It was only 2 weeks ago that the AT&T/Time Warner merger was placed in jeopardy when the Department of Justice appealed a court's decision that allowed the merger to be finalized a month ago. As of the appeal, AT&T had already worked Time Warner (now called WarnerMedia) into their corporate infrastructure, placing a new head over the brand and planning for some big changes at HBO.
This week, another Time Warner brand, this time Time Warner Cable, has a merger in jeopardy. Time Warner Cable was purchased in 2016 by Charter Communications, solidifying Charter's #2 position in the industry by a fairly wide margin. The combined company, including Charter, Time Warner Cable, and Brighthouse Networks, current operates under the Spectrum brand. As with any major merger of this type, there were restrictions and requirements placed on Charter in order to receive regulatory approval.
The State of New York had some fairly strict rules in place in order to approve the purchase in NY. This week, the New York State Public Service Commision (PSC) voted to revoke approval, citing a variety of noncompliance issues. Because of the revocation of approval, it means that Charter is being ordered to sell off all assets they purchased as part of the Time Warner Cable deal in New York. In addition,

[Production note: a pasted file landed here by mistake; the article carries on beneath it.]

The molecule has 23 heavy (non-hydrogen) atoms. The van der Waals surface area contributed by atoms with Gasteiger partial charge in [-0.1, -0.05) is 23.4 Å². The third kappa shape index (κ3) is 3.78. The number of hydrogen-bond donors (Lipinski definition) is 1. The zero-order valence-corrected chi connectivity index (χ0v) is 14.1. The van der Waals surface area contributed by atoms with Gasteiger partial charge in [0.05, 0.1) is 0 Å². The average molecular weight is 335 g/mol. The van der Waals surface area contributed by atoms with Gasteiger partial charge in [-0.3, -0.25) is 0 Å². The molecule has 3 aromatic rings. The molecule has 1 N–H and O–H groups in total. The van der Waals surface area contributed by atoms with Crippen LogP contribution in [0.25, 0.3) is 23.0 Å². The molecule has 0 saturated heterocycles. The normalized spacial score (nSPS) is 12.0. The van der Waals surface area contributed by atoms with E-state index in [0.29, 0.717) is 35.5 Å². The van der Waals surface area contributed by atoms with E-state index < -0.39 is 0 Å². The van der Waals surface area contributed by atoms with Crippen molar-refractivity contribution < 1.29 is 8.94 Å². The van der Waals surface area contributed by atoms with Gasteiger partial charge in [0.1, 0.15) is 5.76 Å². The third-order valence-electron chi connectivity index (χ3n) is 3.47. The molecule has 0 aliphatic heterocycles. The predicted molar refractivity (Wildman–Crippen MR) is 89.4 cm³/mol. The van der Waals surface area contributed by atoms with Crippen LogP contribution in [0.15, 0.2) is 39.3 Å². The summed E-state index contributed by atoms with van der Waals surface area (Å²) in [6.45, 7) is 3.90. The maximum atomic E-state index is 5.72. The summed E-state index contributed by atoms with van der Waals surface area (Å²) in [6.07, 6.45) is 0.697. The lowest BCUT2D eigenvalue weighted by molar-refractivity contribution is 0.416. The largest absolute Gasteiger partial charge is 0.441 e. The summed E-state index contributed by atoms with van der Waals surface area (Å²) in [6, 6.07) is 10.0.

Charter is ordered to file within 60 days a plan with the Commission to ensure an orderly transition to a successor provider(s). During the transition process, Charter must continue to comply with all local franchises it holds in New York State and all obligations under the Public Service Law and the Commission regulations. Charter must ensure no interruption in service is experienced by customers, and, in the event that Charter does not do so, the Commission will take further steps, including seeking injunctive relief in Supreme Court in order to protect New York consumers.
Obviously, this would not affect any other Charter's other acquisitions, including Time Warner Cable assets in other states, assuming other states do not file similar actions against the company. Pulling apart the company 2 years after the merger was completed could certainly cause problems for both brands. Trying to find a buyer in 60 days will be difficult, and will almost certainly end in Charter losing money on the deal.
Obviously, Charter believes that the order is inaccurate. The company has said that they plan to fight the order to sell the Time Warner Cable assets.